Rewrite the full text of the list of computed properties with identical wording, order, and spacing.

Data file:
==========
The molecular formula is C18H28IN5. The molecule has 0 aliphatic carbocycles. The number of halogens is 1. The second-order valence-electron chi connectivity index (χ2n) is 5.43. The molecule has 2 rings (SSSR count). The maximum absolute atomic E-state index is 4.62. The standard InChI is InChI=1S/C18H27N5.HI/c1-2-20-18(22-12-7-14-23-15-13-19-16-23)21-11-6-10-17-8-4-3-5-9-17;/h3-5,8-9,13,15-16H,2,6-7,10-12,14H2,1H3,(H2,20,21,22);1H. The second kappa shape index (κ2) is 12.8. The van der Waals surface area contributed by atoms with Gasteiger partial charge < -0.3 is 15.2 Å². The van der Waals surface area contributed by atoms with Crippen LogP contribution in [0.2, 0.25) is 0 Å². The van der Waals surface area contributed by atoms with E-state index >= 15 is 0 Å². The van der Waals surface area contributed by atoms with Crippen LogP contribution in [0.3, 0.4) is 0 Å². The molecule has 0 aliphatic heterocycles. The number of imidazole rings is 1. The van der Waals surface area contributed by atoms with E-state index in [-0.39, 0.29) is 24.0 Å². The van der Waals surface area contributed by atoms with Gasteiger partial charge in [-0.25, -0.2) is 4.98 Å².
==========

The molecular formula is C18H28IN5. The molecule has 0 aliphatic carbocycles. The number of halogens is 1. The second-order valence-electron chi connectivity index (χ2n) is 5.43. The molecule has 2 rings (SSSR count). The maximum absolute atomic E-state index is 4.62. The standard InChI is InChI=1S/C18H27N5.HI/c1-2-20-18(22-12-7-14-23-15-13-19-16-23)21-11-6-10-17-8-4-3-5-9-17;/h3-5,8-9,13,15-16H,2,6-7,10-12,14H2,1H3,(H2,20,21,22);1H. The second kappa shape index (κ2) is 12.8. The van der Waals surface area contributed by atoms with Gasteiger partial charge < -0.3 is 15.2 Å². The van der Waals surface area contributed by atoms with Crippen LogP contribution in [0.2, 0.25) is 0 Å². The van der Waals surface area contributed by atoms with E-state index >= 15 is 0 Å². The van der Waals surface area contributed by atoms with Crippen LogP contribution in [0.3, 0.4) is 0 Å². The molecule has 0 aliphatic heterocycles. The number of imidazole rings is 1. The van der Waals surface area contributed by atoms with E-state index in [-0.39, 0.29) is 24.0 Å². The van der Waals surface area contributed by atoms with Gasteiger partial charge in [-0.25, -0.2) is 4.98 Å².